Of course, Mad Men is fiction. But what about the rest of us? How often do we push down our real self, procrastinate the work of getting to know her, and instead obsess over changing our external circumstances, hoping they’ll offer us some sort of satisfaction? Or ignore who we are today in favor of who we think we’ll be tomorrow, what we think will satisfy us then? Or find ourselves categorically incapable of being in the here and now, distracted instead by the bright, shiny promise of what could be? It’s so funny, isn’t it, how, sometimes, somehow, we actually believe it’s easier to make decisions based on who we want to be than who we actually are–or possible to distract ourselves out of our dissatisfaction. I’m not happy, but maybe if I leave my philandering husband for this politician, or up and move my family across town, then I’ll feel better? Or, perhaps I’ll have a seventh scotch and screw my secretary–that should do the trick! Or, everything is great… but couldn’t it–shouldn’t it–be better?

Ridiculous, right? And yet. It’s kinda funny how that part carries the disturbing ring of truth, how Fantasyland and Tomorrowland hold such a timeless, universal appeal. I’m in a shitty relationship, but I don’t want to deal with it… I’m gonna cut my hair! And dye it, too! My job is sucking my soul… Time to plan a vacay! Everything is fine, but I sure am bored… maybe I’ll go back to school! Or maybe I should take up with that barista who makes a skull-and-crossbones in my latte foam… Or this: I’m so stressed out over the pages of final edits to my very first book, I just can’t deal… maybe I’ll pour myself a glass of wine, cozy up to the couch, and settled in to watch some salacious TV instead.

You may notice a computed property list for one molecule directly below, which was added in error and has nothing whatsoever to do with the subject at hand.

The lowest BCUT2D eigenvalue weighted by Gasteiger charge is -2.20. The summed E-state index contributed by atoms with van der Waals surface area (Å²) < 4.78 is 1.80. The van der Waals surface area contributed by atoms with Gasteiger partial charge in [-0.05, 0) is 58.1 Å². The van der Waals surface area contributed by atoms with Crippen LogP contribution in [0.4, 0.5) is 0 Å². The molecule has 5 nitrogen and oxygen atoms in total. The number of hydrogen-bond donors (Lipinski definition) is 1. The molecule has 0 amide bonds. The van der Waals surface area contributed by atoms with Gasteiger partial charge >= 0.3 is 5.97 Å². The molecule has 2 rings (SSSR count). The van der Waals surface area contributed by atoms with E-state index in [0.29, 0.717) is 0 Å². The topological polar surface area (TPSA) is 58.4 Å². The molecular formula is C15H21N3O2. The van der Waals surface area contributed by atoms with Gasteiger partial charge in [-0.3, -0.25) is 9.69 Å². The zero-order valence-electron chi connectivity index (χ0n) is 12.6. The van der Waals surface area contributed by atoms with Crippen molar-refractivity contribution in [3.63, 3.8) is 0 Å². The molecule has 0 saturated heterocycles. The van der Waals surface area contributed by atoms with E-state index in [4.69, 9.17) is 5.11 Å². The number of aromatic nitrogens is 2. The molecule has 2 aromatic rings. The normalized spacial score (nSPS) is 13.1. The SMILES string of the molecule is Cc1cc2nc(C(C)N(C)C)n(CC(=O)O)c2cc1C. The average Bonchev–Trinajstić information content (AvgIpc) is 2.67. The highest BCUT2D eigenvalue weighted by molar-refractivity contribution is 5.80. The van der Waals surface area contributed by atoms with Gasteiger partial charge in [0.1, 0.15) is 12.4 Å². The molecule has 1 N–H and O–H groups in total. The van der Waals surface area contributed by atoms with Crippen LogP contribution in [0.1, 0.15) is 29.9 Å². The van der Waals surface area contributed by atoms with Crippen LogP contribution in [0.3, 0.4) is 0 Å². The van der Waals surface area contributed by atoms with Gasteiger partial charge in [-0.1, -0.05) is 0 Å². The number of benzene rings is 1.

Although actually, for 56 minutes, that last one worked like a charm.

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So, the other day I rambled on about all the distractions that come with uber-connection. And, if we were to be honest, we would all admit that one of them has to do with cybershopping. Sigh. One of the clutters in the inbox comes in the form of seductive ads for shoes, dresses, “outerwear” (why can’t we just say coats?), you name it. All tantalizing us with pretty pictures of skinny models in clothes we may never wear, special online discounts, and real or imaginary deadlines.

Really, we have work we should be doing, but then there’s the seduction: Buy now! You too can be a fashionista! Free shipping! On sale for the next five minutes only!

And so you bite. (Or don’t. But wish you had.) And then that yellow dress flies into your mailbox and your credit card lives to regret it. If only you could have tried it on first. Trust me, I will get a little more substantive in a minute here. But first:

Just this week I came across a tech piece in the SF Chronicle about a bunch of new websites that use “augmented reality” (don’t ask) to allow you try on your online purchases out there in cyberspace. Basically, you can try out that cute little frock online — and maybe even mosey onto facebook to see what your friends think — before you plunk down the plastic. Genius? Maybe. Stay tuned for serious.

You have to wonder how great it would be if real life were like that, especially when we’re dealing with the big choice Q’s: What should I do with my life? Where will I fit? What would it be like to walk in those other shoes? Can I try before I commit?

Look to the big picture, and you realize that in unexpected ways, we all can — and do — try our callings on for size. Here’s just one hint. A 2002 study by the U.S. Bureau of Labor Statistics drew a longitudinal picture of younger baby boomers (born between 1957 and 1964) showing that they held an average of about 10 different jobs between 18 and 36. Most studies show that younger workers are even more mobile.

For example, a Business Week article dating from this past summer, found that, for workers under 30:

Corporate commitment has dwindled, tenure has grown far shorter, and people switch jobs with much greater frequency. The average American changes jobs once every three years; those under the age of 30 change jobs once a year.

Trying jobs on for size? Not such a bad idea, when you think of it.